21 Sep 2017

DairyNZ focused on wrong systems - farmer

8:52 pm on 21 September 2017

A Canterbury farmer says industry body DairyNZ only focusses on grass-fed dairy systems, which are the most environmentally damaging.

But DairyNZ says its science is robust and it has numerous research programmes on the environmental impacts of different dairy systems.

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Photo: 123RF

Farmer Jeremy Tolbot, who is part of the lower Opihi water catchment group, said a 'pasture plus' system is the best system to maximise pasture production.

He said the problem was that no one fully understood the nitrogen cycle of a cow.

"The real issue has been DairyNZ for a number of years has focussed solely on grass-only production. This is further enhanced by the Lincoln University grass-only demonstration farm, which means they've precluded looking at all other options apart from low cost or low input dairy systems."

Mr Tolbot said this had not focused on the environmental impacts of that style of farming.

"Recent research has shown that there's a direct correlation between pasture protein input and nitrate output.

"When we look at this and understand that fully we now realise that an all-grass system is in fact the most environmentally unfriendly system we have of farming."

Mr Tolbot said if New Zealand was to change from a grass-only to a pasture-plus system, then this could substantially reduce the nitrogen losses of farms to below what is required under the National Water Plan.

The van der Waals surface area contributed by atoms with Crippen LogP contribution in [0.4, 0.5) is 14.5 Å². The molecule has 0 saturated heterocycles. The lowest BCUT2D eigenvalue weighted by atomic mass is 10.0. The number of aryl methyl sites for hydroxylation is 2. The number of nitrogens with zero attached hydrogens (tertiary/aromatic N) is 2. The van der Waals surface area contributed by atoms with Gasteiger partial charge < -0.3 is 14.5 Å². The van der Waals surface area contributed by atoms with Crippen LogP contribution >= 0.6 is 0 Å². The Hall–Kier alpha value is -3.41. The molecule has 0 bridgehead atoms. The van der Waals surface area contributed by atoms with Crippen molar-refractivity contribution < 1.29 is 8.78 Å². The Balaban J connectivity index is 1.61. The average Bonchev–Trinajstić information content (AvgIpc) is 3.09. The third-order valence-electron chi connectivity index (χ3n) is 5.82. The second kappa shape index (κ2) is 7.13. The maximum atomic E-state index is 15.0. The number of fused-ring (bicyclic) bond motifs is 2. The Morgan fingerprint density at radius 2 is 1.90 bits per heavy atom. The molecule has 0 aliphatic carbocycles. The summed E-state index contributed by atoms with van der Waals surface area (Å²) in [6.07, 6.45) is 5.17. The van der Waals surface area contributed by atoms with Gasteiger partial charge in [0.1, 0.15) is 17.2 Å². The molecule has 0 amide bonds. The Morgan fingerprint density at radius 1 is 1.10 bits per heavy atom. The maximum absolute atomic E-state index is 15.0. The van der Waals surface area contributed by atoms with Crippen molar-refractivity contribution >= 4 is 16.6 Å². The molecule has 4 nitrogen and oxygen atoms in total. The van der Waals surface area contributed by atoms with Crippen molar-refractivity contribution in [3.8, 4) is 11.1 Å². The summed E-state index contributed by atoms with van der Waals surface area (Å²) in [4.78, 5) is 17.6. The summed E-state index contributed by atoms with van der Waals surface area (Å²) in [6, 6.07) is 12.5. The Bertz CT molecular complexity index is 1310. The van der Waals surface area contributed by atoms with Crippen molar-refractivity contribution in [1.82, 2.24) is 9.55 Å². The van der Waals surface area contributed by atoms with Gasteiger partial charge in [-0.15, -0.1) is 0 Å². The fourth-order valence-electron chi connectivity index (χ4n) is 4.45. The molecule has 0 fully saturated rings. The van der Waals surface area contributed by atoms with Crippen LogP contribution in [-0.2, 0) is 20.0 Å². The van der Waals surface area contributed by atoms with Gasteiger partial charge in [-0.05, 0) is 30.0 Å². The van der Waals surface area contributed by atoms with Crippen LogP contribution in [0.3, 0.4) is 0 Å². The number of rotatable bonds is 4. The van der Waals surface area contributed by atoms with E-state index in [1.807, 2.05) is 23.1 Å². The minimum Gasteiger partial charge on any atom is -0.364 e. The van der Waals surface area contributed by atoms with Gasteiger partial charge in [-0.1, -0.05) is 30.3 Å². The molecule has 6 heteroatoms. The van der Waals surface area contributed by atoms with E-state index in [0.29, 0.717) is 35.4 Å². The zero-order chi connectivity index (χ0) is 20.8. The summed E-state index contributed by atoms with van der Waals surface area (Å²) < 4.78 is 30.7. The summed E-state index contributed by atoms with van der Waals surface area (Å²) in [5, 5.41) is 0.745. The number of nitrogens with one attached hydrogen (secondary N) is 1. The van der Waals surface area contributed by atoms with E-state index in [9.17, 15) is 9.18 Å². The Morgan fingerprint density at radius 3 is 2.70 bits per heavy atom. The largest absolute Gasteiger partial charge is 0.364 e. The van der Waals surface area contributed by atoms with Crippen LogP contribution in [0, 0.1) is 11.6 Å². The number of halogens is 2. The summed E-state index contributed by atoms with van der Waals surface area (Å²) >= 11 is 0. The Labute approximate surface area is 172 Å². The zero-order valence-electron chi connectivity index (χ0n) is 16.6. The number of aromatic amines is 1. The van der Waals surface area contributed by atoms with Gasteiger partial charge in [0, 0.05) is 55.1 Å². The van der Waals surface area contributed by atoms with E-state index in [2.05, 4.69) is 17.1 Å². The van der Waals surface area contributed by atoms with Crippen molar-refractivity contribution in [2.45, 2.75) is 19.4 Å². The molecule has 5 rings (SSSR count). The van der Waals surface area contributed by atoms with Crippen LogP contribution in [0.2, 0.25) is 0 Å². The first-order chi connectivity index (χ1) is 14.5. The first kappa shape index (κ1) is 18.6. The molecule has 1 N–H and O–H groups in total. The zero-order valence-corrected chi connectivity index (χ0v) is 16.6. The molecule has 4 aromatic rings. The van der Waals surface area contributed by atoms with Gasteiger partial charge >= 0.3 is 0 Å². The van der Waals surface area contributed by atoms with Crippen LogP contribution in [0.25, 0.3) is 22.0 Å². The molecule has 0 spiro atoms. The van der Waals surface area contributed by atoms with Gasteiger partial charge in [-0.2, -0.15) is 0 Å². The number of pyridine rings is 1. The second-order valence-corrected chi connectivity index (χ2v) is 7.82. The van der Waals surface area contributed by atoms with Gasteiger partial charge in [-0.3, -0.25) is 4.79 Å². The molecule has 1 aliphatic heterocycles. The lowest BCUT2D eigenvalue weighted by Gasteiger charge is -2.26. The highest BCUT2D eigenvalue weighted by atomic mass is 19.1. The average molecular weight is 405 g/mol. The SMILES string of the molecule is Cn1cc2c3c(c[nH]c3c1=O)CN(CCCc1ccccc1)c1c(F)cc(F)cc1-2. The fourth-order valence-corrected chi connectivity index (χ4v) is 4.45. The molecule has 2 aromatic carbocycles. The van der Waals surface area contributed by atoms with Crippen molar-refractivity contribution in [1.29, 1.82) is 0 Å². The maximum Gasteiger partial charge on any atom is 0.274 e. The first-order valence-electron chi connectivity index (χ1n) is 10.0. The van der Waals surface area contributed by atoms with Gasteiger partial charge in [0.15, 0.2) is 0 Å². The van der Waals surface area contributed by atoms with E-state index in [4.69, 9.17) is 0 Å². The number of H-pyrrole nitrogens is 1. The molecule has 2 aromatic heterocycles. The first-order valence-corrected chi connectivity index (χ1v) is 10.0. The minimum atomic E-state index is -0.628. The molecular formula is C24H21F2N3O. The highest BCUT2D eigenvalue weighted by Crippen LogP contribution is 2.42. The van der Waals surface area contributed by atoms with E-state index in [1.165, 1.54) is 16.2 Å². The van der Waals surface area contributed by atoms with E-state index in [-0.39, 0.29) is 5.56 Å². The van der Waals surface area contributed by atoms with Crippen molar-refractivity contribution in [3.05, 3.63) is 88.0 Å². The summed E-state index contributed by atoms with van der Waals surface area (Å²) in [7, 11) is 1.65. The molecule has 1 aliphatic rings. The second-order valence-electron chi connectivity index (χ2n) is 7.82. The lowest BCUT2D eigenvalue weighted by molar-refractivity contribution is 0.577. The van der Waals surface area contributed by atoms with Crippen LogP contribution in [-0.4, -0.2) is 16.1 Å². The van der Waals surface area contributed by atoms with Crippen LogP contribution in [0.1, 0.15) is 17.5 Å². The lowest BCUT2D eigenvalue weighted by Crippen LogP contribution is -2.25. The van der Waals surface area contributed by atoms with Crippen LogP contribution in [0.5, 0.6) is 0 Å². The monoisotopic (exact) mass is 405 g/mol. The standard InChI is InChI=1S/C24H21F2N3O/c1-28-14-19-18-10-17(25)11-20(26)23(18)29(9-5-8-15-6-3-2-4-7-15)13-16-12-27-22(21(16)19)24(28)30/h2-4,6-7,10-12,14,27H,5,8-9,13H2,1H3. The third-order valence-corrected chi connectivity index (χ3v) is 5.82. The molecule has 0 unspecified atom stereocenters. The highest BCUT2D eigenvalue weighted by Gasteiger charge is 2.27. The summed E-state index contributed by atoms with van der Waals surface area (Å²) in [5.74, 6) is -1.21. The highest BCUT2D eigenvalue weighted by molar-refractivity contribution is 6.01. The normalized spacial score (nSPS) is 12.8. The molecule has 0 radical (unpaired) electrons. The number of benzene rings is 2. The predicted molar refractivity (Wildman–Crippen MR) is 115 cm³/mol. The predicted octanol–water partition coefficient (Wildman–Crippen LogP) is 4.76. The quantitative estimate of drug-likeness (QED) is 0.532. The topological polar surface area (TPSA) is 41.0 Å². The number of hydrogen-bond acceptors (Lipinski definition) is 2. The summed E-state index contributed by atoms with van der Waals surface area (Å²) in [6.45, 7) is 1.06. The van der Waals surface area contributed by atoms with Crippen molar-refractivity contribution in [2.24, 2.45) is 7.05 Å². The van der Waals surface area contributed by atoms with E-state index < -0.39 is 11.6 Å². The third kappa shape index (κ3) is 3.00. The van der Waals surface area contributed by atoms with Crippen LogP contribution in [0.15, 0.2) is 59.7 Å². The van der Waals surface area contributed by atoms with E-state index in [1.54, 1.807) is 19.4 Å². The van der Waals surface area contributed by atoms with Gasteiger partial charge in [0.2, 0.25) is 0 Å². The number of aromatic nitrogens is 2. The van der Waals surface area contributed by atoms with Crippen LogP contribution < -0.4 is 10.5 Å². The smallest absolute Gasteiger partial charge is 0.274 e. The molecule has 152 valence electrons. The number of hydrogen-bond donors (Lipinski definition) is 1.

He was also critical of DairyNZ for not having a programme to help farmers manage effluent applications on farm.

However, DairyNZ said it had a tool, which farmers call the 'the crap app', that advised dairy farmers and contractors on effluent spreading rates based on the depth and type of effluent they apply.

'Unfair' criticism

DairyNZ principal scientist John Roche said the industry body had thorough research which looked at a range of dairy feeding systems.

"Why we focus on pasture utilisation as a core principle in a grazing, is because all of the evidence in New Zealand, and from all over the world, is that profitability of our farms is driven by pasture utilisation.

"That's why we're accused of focussing only on pasture when in fact, we have been for the last 20 to 30 years now, been investigating systems that are pasture driven but with supplements coming in from off farm as well."

DairyNZ's principal scientist John Roche

DairyNZ's principal scientist John Roche Photo: Supplied

Mr Roche said Mr Tolbot's accusations that DairyNZ was not looking at the environmental impacts of a grass fed system were misguided.

"That's a very unfair criticism and I don't think Jeremy has come to talk to us about that.

"Since the 1990s we have been measuring loss of nitrogen from dairy pastures under a range of different systems - from pasture only at multiple different stocking rates to pasture and supplementary feeding."

This had been heavy investment through the dairy sector's levy and by government, said Mr Roche.

He said DairyNZ currently had two major programmes of work, looking at forages to reduce nitrogen leeching, and greenhouse gases.

One project was aimed at reducing nitrogen losses by 20 percent through having the right home-grown feed and processes.